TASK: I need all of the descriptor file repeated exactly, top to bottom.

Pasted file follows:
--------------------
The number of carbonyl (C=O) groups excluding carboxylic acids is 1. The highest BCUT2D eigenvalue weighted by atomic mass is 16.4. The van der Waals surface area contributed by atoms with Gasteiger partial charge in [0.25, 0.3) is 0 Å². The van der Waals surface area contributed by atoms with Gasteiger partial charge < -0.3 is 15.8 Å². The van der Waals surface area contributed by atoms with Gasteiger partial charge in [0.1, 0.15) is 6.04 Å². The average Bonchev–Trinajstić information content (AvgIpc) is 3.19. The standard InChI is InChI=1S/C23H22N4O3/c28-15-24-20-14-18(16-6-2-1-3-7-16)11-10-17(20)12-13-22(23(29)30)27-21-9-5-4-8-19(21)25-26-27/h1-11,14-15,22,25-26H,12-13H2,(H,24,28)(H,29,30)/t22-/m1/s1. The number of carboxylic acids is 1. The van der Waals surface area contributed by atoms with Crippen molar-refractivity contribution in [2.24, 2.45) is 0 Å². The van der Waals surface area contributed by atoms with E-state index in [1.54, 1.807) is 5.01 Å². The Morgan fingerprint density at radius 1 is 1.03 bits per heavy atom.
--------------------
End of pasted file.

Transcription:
The number of carbonyl (C=O) groups excluding carboxylic acids is 1. The highest BCUT2D eigenvalue weighted by atomic mass is 16.4. The van der Waals surface area contributed by atoms with Gasteiger partial charge in [0.25, 0.3) is 0 Å². The van der Waals surface area contributed by atoms with Gasteiger partial charge < -0.3 is 15.8 Å². The van der Waals surface area contributed by atoms with Gasteiger partial charge in [0.1, 0.15) is 6.04 Å². The average Bonchev–Trinajstić information content (AvgIpc) is 3.19. The standard InChI is InChI=1S/C23H22N4O3/c28-15-24-20-14-18(16-6-2-1-3-7-16)11-10-17(20)12-13-22(23(29)30)27-21-9-5-4-8-19(21)25-26-27/h1-11,14-15,22,25-26H,12-13H2,(H,24,28)(H,29,30)/t22-/m1/s1. The number of carboxylic acids is 1. The van der Waals surface area contributed by atoms with Crippen molar-refractivity contribution in [2.24, 2.45) is 0 Å². The van der Waals surface area contributed by atoms with E-state index in [1.54, 1.807) is 5.01 Å². The Morgan fingerprint density at radius 1 is 1.03 bits per heavy atom.